Abu Dhabi: When her eyes began to turn red and she was surprised by a cough, Kinana Al Sharif, a TV reporter, thought that the hay fever she used to get every season in Washington, DC, had attacked her yet again.
As usual, she took the allergy medication and as her symptoms improved, Kinana, 32, an American of Syrian origin, went to sleep, though her feelings were tinged with anxiety over all that was going on around her with the coronavirus outbreak.
The novel coronavirus spread in Virginia, where Kinana was a resident. Soon, harsh quarantine measures were imposed on citizens in Virginia and the former reporter from Orient TV feared contracting the virus.
A sharp and dry cough awakened her from deep sleep. She felt a terrible stiffness in her shoulders. Kinana said: “It was a very strange feeling ... I told myself: Is it lack of sleep? Is it lack of food?”
Soon she started shivering from the cold and thereafter started sweating profusely. These were all Covid-19 symptoms that she had been following closely over the past few days. She knew she needed to go to the hospital immediately.
But Kinana was alone in her apartment, as she had sent her four children to Texas to spend time with their father there, for fear of the coronavirus outbreak in Virginia. She had to call a friend at dawn to take her to the emergency department of Inova Fairfax Hospital.
Kinana spoke about her experience to ‘Al Sharq Al Awsat’ newspaper and said: “I entered the waiting hall wearing a mask and gloves ... I felt like I was entering a space agency, and I barely saw the eyes of doctors and nurses. As soon as I entered, they told me to remove the gloves immediately, but keep the mask on. A nurse in a yellow suit with a mask and a plastic face shield examined me. I was very afraid at the time and I wished that my situation would not be so bad, because I did not want to stay there.”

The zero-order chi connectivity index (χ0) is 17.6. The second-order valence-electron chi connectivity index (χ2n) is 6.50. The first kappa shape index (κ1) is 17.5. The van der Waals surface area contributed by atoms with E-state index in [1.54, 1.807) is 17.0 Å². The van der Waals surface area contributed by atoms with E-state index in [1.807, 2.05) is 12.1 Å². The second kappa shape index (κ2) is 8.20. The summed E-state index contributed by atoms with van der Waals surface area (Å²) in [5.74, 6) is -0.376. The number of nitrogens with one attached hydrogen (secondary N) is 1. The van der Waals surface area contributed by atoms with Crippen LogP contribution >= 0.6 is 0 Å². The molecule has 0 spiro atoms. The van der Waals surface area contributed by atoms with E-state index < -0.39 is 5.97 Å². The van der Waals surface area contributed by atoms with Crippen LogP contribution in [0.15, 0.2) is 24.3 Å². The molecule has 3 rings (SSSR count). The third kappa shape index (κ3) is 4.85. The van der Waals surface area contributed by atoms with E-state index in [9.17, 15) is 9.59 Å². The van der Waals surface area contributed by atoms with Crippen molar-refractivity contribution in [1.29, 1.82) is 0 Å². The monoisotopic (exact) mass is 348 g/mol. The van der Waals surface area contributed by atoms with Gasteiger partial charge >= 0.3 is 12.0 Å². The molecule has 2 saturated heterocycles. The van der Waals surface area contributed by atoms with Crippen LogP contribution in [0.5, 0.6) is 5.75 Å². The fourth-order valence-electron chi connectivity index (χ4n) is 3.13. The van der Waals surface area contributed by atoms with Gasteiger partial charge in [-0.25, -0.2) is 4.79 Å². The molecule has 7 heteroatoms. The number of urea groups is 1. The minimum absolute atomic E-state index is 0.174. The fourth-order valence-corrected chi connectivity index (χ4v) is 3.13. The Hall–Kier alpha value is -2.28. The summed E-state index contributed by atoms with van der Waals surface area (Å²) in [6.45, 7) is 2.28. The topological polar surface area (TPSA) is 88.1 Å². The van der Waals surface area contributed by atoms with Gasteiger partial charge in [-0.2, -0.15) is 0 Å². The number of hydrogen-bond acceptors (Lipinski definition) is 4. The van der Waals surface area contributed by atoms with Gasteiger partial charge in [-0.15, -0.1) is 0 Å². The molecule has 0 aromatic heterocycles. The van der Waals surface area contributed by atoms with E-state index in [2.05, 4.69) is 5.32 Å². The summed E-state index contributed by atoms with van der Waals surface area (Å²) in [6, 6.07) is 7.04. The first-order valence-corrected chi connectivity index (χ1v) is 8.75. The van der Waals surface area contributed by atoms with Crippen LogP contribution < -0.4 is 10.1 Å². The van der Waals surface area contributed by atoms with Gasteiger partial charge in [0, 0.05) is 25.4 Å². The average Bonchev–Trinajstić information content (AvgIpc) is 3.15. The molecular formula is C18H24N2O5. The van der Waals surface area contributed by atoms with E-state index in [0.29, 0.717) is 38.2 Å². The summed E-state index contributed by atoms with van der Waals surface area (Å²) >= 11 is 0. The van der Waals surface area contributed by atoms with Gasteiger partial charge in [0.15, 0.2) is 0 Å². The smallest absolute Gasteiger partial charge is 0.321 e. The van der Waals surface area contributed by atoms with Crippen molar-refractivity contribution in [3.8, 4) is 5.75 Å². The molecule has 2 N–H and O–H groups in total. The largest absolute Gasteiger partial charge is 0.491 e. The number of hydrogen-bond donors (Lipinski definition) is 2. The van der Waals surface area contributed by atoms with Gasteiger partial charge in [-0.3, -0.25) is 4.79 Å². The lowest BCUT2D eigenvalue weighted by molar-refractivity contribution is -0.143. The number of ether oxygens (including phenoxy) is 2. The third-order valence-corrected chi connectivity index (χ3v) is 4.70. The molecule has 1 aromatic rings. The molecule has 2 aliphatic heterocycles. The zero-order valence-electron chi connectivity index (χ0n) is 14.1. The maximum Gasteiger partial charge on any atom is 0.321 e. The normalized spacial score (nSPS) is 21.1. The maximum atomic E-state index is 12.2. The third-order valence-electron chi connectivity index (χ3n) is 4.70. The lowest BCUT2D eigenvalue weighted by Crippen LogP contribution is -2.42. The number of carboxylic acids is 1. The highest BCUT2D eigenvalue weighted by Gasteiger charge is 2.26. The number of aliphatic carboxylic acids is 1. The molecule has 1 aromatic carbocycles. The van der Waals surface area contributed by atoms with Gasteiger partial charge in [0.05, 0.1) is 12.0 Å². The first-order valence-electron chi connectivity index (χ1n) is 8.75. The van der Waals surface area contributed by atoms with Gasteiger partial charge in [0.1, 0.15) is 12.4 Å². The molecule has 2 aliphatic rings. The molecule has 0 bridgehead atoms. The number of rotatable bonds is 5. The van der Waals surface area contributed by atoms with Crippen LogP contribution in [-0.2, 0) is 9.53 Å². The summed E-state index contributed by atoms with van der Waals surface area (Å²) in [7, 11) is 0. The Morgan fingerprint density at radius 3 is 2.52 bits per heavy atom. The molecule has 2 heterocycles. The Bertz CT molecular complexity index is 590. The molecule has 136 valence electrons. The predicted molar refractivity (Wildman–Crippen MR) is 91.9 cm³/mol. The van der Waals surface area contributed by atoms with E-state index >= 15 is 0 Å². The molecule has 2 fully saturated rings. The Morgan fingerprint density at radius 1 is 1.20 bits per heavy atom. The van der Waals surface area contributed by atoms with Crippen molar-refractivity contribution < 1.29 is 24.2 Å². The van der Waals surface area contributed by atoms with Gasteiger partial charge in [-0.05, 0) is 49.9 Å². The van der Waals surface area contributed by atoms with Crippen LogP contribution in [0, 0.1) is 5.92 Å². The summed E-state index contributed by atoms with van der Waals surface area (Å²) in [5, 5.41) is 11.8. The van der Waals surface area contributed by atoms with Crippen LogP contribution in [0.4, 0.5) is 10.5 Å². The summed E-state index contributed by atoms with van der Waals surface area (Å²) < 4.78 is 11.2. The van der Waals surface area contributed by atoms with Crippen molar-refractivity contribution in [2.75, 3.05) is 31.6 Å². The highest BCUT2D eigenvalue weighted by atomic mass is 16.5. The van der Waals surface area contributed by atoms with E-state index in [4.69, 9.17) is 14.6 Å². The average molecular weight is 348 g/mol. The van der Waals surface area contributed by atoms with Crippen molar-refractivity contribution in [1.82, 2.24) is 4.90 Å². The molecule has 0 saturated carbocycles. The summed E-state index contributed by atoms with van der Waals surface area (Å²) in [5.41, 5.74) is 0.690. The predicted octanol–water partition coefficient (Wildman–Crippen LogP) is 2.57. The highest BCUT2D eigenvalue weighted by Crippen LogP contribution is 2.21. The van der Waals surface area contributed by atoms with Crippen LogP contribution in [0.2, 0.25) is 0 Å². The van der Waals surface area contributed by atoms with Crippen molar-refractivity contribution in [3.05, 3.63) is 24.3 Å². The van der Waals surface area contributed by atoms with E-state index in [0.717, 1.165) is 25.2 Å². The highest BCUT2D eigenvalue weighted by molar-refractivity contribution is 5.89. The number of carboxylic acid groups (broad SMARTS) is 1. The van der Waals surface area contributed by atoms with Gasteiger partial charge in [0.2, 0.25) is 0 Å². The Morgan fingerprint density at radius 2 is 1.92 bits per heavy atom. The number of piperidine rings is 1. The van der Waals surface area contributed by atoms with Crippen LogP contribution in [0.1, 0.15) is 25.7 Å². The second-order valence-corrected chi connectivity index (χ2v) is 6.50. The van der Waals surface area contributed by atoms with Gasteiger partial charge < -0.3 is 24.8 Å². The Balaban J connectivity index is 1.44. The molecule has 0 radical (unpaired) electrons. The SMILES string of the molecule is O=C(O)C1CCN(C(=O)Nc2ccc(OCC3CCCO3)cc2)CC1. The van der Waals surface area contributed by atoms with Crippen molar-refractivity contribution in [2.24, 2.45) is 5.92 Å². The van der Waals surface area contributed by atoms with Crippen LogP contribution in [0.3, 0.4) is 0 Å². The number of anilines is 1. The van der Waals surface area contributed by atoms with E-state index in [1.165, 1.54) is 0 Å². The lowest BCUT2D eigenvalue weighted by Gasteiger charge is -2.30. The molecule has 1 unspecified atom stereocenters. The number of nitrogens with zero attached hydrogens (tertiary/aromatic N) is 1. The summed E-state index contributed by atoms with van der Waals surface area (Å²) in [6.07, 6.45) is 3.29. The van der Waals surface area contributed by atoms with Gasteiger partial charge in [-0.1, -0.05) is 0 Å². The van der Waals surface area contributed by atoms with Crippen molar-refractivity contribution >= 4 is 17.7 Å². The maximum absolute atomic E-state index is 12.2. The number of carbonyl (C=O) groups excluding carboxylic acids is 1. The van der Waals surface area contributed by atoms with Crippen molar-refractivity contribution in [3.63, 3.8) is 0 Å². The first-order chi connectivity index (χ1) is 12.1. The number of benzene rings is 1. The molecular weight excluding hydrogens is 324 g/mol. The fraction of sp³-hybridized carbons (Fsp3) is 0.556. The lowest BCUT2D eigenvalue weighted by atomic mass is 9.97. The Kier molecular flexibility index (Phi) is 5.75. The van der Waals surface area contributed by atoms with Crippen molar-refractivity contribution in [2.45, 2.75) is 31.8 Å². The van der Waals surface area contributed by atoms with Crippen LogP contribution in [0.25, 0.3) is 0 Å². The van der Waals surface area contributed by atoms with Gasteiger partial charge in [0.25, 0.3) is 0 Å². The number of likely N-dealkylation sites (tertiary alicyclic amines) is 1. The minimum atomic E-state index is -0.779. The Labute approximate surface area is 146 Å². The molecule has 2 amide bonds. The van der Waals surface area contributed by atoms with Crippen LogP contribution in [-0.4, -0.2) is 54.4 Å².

No time to choose a doctor
The symptoms were clear: High blood pressure, high temperature in addition to dry cough and fatigue. So the nurse ruled: “You have all the symptoms of coronavirus. But our laboratory tests are very few. We will not be able to perform the examination without your doctor’s permission.”
Kinana was confused as she did not have a private health insurance and although she had just managed to get registered for Medicaid, a public health-care assistance programme for low-income Americans, she had no time to choose a doctor for herself. However, even upon explaining her situation, the nurse said calmly: “I am sorry ... we do not have enough Covid-19 tests [kits].” Standing at a distance from Kinana, the nurse continued: “We will do a chest examination and if the result is bad, I will speak to the doctor on duty in the emergency ward and we may be able to provide a laboratory test for you.”
The X-Ray was done and it didn’t reveal any major damage to the lungs. So Kinana was told: “There is no laboratory test, though you are infected with coronavirus. So you have to self-isolate and do not return here unless you feel short of breath and your life is in danger.”
Kinana was particularly upset while narrating this part of her trauma: “How come a country like America treats citizens this way?”
Four weeks of pain
Kinana, who was born in Saudi Arabia to Syrian parents and lived there until she was 22, continued: “How is it possible that they would send me back home without any clear directions? All the nurse told me was that I should come back to the hospital only if I could not climb the stairs! “I had to speak to a doctor from the Syrian community, who guided me during this phase of the ordeal and I owe it to him for having overcome it,” she said.
Kenana lived through four weeks of painful and frightening symptoms. She had no appetite, her cough was constant and her blood pressure was high. Although some of these symptoms began to improve slightly four days later, the sweating and fatigue did not subside.
‘Fear of death gripped me’
“And I suddenly lost my sense of smell and taste,” Kinana said. “The illness peaked on the tenth day. I started hallucinating: Where am I? Where are my children? Fear of loneliness, fear of death gripped me. My headache never stopped and I felt an intense congestion in my chest.”
Kinana said that her mother — currently in war-torn Syria’s southern province of Daraa — was in constant contact with her through video call and that was the lifesaver while she mostly lay on the sofa in her living room throughout the day and night.
After four weeks of symptoms, fatigue and exhaustion, Kinana’s condition improved and she recovered. Her sense of taste returned, though her sense of smell had still not been restored completely.
Kinana said jokingly in her beautiful Syrian accent: “All my life, I’ve had a nickname that only my family uses because of my supernatural sense of smell: ‘Abu Kalabsha’ — a popular character from Syrian drama, who used to say his nose never made a mistake. Now I have lost that title!”